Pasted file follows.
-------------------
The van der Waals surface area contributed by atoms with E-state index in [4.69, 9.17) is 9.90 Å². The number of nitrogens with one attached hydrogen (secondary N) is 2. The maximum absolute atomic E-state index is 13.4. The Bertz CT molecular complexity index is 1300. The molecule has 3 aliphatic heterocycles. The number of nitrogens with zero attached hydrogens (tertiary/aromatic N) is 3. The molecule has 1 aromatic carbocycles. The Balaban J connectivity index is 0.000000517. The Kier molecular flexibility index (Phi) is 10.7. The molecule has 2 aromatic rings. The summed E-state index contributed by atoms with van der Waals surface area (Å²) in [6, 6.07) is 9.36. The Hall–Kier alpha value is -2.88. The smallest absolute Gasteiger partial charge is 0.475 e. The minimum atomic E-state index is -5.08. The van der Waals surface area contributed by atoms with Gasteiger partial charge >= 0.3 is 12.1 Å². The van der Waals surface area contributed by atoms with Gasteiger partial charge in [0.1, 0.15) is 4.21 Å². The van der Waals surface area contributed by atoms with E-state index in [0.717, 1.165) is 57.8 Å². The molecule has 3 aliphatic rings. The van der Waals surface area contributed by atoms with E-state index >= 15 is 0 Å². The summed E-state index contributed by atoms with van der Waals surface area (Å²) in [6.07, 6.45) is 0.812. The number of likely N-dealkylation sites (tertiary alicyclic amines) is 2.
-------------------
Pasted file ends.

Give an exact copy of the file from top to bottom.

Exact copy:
The van der Waals surface area contributed by atoms with E-state index in [4.69, 9.17) is 9.90 Å². The number of nitrogens with one attached hydrogen (secondary N) is 2. The maximum absolute atomic E-state index is 13.4. The Bertz CT molecular complexity index is 1300. The molecule has 3 aliphatic heterocycles. The number of nitrogens with zero attached hydrogens (tertiary/aromatic N) is 3. The molecule has 1 aromatic carbocycles. The Balaban J connectivity index is 0.000000517. The Kier molecular flexibility index (Phi) is 10.7. The molecule has 2 aromatic rings. The summed E-state index contributed by atoms with van der Waals surface area (Å²) in [6, 6.07) is 9.36. The Hall–Kier alpha value is -2.88. The smallest absolute Gasteiger partial charge is 0.475 e. The minimum atomic E-state index is -5.08. The van der Waals surface area contributed by atoms with Gasteiger partial charge >= 0.3 is 12.1 Å². The van der Waals surface area contributed by atoms with Gasteiger partial charge in [0.1, 0.15) is 4.21 Å². The van der Waals surface area contributed by atoms with E-state index in [0.717, 1.165) is 57.8 Å². The molecule has 3 aliphatic rings. The van der Waals surface area contributed by atoms with E-state index >= 15 is 0 Å². The summed E-state index contributed by atoms with van der Waals surface area (Å²) in [6.07, 6.45) is 0.812. The number of likely N-dealkylation sites (tertiary alicyclic amines) is 2.